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{Personal note: I’ve been on both ends of this stick. I’ve been called a bigot, and have called others bigots, though I strongly avoid using the term half-hazardly. I have criticized organizations and fanatic interpretations of ideologies, especially in cult research, and have moderated forums where people have made broad statements against whole cultures or even all religions. Therefore, I ask the reader to consider that I am intimately aware of people crying “bigot” as an argumentative trump card, yet also aware that sometimes the shoe fits.}

I’ve followed the Drudge Report as a general news portal regularly for a few years now, and don’t mind (or find it amusing rather) his flair for repeatedly picking out links that buck certain issues. It’s an odd art-form, with news as the canvas and rhetoricfro framing.  He seems to use meticulously-chosen photos to flatter or deflate characters at will, or drive home implications, even if the news sources themselves don’t. Not truly yellow, perhaps one could call it “sepia tone journalism”.

On 9-11 of this year (2010), a link on Matt Drudge’s site read “‘Very spiritual’ Muslim woman kills 2 in factory shooting… “, led you to a local Philadelphia news article titled “Co-Worker Calls Alleged Shooter: ‘Very Spiritual'”. Riding the tide of sentiments that “devout Muslim” means militant fanatic, one would follow Drudge’s implied meaning that it was a religiously-motivated shooting. Instead, it was a disgruntled employee who snapped after being suspended and escorted from the building — what our society would characterize as a classic “going postal”. The article didn’t even mention her faith until late in the article, and her co-workers of different faiths were also “spiritual” describing both her and the victims as good people.

But why did Drudge describe her as Muslim when it wasn’t pertinent? Not to nit-pick, but wouldn’t it be odd to report on a local shooting — something that is not a rare occurrence by any means — and use other descriptors in the title like “Urban Black man” or “Proud Lesbian kills 2 in factory shooting”? Doesn’t that plant a preconceived notion of motivation (or worse) before one reads the article, if they read it at all?

Before we continue, let me make this clear: I am not accusing Drudge of intentionally promoting fear or prejudice. I don’t think he’s a bigot. I’m saying he should know better, or if he does, he bent his morals to maintain viewership. And I’m saying that any of us could make similar mistakes, especially with the recent bombardment of fear over [[Islamism]].

Islamism versus Islamophobia

Radical, militant Islam is a real threat. Bigoted Islamophobia is just as real. But they are not exclusive beliefs, where one who is against such prejudice must be seen as apologetic of radical Islam (I’ve been accused of that several times), or one who is against radicalism must be prejudiced against all of Islam. Just as political Islam — Islamism — is intertwined with but not synonymous with [[Islam]] the religion, all who are voicing concern are not neo-fascists like [[Geert Wilders]] or bigots like [[David Horowitz]], the man tied to many of the hate speech sites and blogs being shared around social media recently. But some of us critics ARE bigoted, and saying it’s all the liberals crying wolf with the usual race card doesn’t excuse it, as hard as those in the vein of the aforementioned try.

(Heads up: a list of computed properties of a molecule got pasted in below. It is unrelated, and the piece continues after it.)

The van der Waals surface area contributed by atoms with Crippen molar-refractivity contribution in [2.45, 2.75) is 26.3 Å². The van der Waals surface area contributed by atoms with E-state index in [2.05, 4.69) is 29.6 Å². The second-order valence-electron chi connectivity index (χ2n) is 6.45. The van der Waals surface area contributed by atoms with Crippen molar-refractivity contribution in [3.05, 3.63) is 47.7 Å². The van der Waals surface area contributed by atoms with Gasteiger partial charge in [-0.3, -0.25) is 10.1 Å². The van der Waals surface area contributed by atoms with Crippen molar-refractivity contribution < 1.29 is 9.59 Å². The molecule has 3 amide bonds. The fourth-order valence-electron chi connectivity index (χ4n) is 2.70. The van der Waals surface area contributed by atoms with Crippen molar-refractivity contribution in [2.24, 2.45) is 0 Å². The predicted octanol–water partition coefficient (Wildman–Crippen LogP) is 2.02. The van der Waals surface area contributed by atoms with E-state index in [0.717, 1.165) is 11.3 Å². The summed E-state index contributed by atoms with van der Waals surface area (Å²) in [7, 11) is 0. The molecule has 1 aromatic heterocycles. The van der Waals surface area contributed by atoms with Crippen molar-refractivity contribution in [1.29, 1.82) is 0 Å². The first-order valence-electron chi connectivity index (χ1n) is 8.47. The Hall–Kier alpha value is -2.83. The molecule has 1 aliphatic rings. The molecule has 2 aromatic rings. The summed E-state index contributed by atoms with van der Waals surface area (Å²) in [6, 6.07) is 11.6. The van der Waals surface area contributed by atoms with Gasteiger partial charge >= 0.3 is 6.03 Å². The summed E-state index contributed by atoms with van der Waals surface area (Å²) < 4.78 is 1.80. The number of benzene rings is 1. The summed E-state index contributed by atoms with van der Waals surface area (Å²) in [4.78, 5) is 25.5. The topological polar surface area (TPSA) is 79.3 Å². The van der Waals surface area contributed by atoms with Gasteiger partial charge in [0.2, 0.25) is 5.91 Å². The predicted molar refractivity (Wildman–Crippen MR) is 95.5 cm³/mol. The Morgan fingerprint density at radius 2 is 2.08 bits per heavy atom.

There’s whole spectrum of reactions against Islam, from calls to violence, genocide, and general hate speech defining anything Islamic as fear-worthy, to expressed concerns over cultural warfare and more reasoned views that the target is an extremism, giving credit to millions of Muslims that are not. Of course there’s the cliche some people spread that there’s no such things as moderate Muslims, but that requires a level of ignorance or dishonesty beyond the scope of educational or logical cures that I could offer here.

Why Conservatives Are Really Concerned

I’ve studied the propaganda out there against Islam (not merely dangerous radicalism), and observed a systematic grovelling to man’s base instincts of tribalism, survival, and resistance to change. But why do such things appeal more strongly to Conservatives? Because they address real issues in American society. Consciously, Islam may be rationalized as a poster child for what’s eating them, but it’s not really about Islam.

First, we’re tired of political correctness. Some of us don’t even know how to address groups of people when such a distinction may be useful. From ever-changing ethnic preferences to how a man should shake a woman’s hand, we don’t know even when we’re walking on glass. And we’d rather not walk on it at all and just be mature about it. Seriously, many of the people in these “groups” don’t even care — such as Indians being renamed Native Americans and changing the logos of sports teams because of it. Half of us are offended on their behalf, and the other half’s patience is wearing thin.